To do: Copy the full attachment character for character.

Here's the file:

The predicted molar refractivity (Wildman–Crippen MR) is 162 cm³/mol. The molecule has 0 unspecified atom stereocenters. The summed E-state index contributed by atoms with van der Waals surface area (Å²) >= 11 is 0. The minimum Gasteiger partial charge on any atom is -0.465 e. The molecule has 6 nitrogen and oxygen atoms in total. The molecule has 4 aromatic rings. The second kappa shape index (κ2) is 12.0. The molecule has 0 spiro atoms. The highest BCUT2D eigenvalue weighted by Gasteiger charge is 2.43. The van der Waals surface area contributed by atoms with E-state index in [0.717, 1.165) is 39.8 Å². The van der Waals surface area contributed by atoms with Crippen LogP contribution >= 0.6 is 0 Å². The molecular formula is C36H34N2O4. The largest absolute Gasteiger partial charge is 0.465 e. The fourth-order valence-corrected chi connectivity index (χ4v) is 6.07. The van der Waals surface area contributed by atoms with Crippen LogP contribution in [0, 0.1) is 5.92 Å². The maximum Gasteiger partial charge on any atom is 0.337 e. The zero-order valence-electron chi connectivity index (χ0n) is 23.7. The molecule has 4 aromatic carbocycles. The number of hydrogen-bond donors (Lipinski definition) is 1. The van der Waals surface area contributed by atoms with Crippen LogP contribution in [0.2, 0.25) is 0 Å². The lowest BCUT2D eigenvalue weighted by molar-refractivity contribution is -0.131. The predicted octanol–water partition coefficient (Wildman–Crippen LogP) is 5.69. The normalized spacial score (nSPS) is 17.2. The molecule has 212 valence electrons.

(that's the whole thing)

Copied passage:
The predicted molar refractivity (Wildman–Crippen MR) is 162 cm³/mol. The molecule has 0 unspecified atom stereocenters. The summed E-state index contributed by atoms with van der Waals surface area (Å²) >= 11 is 0. The minimum Gasteiger partial charge on any atom is -0.465 e. The molecule has 6 nitrogen and oxygen atoms in total. The molecule has 4 aromatic rings. The second kappa shape index (κ2) is 12.0. The molecule has 0 spiro atoms. The highest BCUT2D eigenvalue weighted by Gasteiger charge is 2.43. The van der Waals surface area contributed by atoms with E-state index in [0.717, 1.165) is 39.8 Å². The van der Waals surface area contributed by atoms with Crippen LogP contribution >= 0.6 is 0 Å². The molecular formula is C36H34N2O4. The largest absolute Gasteiger partial charge is 0.465 e. The fourth-order valence-corrected chi connectivity index (χ4v) is 6.07. The van der Waals surface area contributed by atoms with Crippen LogP contribution in [0, 0.1) is 5.92 Å². The maximum Gasteiger partial charge on any atom is 0.337 e. The zero-order valence-electron chi connectivity index (χ0n) is 23.7. The molecule has 4 aromatic carbocycles. The number of hydrogen-bond donors (Lipinski definition) is 1. The van der Waals surface area contributed by atoms with Crippen LogP contribution in [0.2, 0.25) is 0 Å². The lowest BCUT2D eigenvalue weighted by molar-refractivity contribution is -0.131. The predicted octanol–water partition coefficient (Wildman–Crippen LogP) is 5.69. The normalized spacial score (nSPS) is 17.2. The molecule has 212 valence electrons.